Emslie, Baylis to address listening tour results at open forum

Elizabeth Beilman

Gordon Emslie, provost and vice president for Academic Affairs, and Gordon Baylis, vice president for Research, will conduct an open forum Feb. 4 to present findings from their listening tour administered in the fall 2010 semester.

President Gary Ransdell invited faculty and staff to the forum, which will be at 3 p.m. in the Mass Media and Technology Hall Auditorium, in an e-mail Monday.

The purpose of the listening tour was to examine and critique the structure and effectiveness of academic departments and the institution as a whole, Ransdell said.

“Their meetings with faculty through our academic departments have given both gentlemen an important and meaningful insight into the university’s structure and potential,” Ransdell said.

Ransdell also said the process has helped Emslie and Baylis gain a sense of what needs to be changed or improved.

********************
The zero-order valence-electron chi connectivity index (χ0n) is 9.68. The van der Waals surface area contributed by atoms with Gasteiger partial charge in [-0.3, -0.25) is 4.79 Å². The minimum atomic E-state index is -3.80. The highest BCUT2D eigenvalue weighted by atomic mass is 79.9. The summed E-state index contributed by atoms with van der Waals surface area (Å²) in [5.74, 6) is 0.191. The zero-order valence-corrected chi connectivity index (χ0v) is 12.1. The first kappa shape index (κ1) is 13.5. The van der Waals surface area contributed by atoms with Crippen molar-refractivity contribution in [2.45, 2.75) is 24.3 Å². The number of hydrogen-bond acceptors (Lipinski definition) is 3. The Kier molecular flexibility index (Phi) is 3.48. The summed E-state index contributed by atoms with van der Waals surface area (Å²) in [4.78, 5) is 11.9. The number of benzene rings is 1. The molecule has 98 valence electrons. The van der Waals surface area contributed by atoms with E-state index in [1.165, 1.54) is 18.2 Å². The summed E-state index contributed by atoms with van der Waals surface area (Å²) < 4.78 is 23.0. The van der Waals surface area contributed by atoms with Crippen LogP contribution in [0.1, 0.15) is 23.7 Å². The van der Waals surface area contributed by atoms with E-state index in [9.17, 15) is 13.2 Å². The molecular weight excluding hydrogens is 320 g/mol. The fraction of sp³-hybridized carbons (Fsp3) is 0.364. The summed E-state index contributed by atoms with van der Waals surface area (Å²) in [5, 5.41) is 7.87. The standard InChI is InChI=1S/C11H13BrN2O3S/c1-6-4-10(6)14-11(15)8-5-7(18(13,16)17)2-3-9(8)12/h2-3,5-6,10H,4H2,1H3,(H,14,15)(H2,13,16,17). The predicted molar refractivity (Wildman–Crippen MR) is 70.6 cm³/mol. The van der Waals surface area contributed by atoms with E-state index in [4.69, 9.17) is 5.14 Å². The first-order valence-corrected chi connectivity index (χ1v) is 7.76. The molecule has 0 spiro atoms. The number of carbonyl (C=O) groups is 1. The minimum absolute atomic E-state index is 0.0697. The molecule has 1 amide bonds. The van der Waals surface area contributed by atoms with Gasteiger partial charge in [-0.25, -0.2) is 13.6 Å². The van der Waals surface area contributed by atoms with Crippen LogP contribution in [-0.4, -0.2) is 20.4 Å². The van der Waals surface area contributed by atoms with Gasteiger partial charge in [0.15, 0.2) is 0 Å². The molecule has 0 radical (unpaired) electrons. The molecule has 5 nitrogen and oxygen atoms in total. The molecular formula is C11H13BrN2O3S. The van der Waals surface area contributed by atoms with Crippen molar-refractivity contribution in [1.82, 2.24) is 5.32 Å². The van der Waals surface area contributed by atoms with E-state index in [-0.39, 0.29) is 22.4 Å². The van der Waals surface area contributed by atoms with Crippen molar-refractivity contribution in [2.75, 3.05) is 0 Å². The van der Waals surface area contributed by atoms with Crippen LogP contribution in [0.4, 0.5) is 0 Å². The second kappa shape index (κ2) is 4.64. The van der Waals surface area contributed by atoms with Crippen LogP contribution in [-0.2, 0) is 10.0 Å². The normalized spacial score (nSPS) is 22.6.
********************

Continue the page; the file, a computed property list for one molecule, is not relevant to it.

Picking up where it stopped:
“We’ve learned a lot and we’ve got a lot of ideas,” Baylis said Wednesday. “I think what we want to do is lay out quite a big vision.”

Baylis said he and Emslie visited all 46 departments last fall for one and a half to two hours each and met to discuss results after every three or four.

“We have spent hours upon hours trying to pull it all together and make a big deal about it,” Baylis said.

Baylis spoke previously of his proposal to create three divisions within faculty positions, of one being research.

Faculty who would have a research position would not be required to teach, thus relieving research efforts from those who do teach, he said.

Baylis announced he will discuss his proposal in more detail at the forum.

Ransdell said the administration has agreed with Emslie’s and Baylis’ suggestions that will be presented.

“Some of their recommendations are near-term and some are long-term in context and implementation, but all merit our full consideration,” Ransdell said.

Baylis hopes these plans will give WKU the “brightest possible future.”

“We think it’s not just very important to WKU, but to the future of faculty to give them flexibility and allow them to follow their passions,” Baylis said.